I suppose you know what is going to be planted in my garden this weekend.

Sunday, January 14, 2007

A quick cure

To those who believe that governments can not be responsive to citizen’s complaints, an interesting sequence of events transpired over the last week.

On Wednesday, Jamil Nimri wrote an article complaining about how the deregulation of pain killers has led to dramatic price increases. These increases were driven by monopolistic abuse by drug importers (such as the former health minister) and manufacturers. Whereas deregulation should have led to competition, better quality and lower prices, it appears that they tacitly conspired to raise the prices, with no protection being afforded to the consumer.

The next day, Emad Hajjaj published this cartoon.

The title is “The gas crisis and the rise in the price of pain killers”, where Abu Mahjoob is telling his friend, Abu Mohammad, that “after they gave us a headache with the gas, they raised the price of Panadol (a popular pain killer)”.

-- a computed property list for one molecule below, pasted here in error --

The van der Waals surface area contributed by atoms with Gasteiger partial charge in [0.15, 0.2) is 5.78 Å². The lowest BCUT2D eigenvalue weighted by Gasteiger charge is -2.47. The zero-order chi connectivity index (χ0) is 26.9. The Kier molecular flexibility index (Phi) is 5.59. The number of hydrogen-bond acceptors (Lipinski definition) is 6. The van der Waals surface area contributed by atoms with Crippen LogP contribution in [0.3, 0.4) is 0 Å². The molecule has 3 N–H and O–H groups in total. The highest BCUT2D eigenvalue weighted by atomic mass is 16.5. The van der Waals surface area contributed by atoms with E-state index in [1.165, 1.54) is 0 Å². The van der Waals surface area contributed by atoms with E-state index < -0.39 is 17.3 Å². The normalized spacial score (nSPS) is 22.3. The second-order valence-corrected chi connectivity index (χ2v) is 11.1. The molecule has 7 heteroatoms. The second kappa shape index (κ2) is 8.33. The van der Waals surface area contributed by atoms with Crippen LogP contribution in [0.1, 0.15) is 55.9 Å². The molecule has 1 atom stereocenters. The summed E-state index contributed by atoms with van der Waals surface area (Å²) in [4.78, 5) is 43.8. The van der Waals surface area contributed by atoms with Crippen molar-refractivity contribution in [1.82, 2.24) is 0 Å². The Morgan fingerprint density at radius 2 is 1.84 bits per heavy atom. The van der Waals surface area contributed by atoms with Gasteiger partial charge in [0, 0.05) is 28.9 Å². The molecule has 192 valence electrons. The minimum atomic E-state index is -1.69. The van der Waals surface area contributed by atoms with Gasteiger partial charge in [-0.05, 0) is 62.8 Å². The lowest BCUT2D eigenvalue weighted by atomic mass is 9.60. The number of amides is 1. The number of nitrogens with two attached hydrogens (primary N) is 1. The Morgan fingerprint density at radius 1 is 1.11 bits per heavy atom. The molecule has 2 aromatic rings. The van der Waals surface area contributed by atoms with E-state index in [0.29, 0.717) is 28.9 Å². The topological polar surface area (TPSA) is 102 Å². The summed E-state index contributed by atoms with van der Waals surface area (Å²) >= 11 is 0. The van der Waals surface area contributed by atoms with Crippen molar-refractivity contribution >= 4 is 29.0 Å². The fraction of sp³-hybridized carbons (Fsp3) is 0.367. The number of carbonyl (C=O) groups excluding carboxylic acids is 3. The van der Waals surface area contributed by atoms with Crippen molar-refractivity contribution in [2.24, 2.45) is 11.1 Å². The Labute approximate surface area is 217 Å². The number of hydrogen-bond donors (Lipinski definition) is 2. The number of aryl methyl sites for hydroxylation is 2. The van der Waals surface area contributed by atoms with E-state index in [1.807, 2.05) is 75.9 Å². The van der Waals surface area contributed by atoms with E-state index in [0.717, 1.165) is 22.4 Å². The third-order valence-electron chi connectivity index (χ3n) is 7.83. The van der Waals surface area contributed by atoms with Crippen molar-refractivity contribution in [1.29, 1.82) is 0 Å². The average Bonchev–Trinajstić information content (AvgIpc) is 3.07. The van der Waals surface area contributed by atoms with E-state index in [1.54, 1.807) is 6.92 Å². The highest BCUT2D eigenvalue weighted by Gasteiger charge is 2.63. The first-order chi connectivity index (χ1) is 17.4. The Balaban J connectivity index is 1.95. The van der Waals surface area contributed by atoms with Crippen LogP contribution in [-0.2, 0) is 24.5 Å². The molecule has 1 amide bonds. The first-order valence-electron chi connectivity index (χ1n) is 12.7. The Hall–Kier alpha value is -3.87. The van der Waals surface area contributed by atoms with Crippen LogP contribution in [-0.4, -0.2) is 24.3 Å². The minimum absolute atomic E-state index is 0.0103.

Today the government issued a decision fixing the prices of paracetamol based pain killers at the level that existed before the deregulation.

Now that was FAST!

Saturday, January 13, 2007

All good news

When we last met, it looked like there would be a raise in the public sector wage scale accompanied by a raise in fuel prices in what seemed to be a quid pro quo. Since then the finance committee has decided to reject the budget. The full house had decided that it didn't like the wishy washy way that the committee handled the initial recommendations, so they sent it back.

Any way, a large scale crisis caused by a full rejection of the budget was averted when the prime minister promised the speaker of the house to raise salaries AND not to raise fuel prices.

Good job!

SPOKE TOO SOON? Petra has cancelled the news item and replaced it with this one, which makes no mention of freezing fuel prices. We'll find out soon enough, I suppose.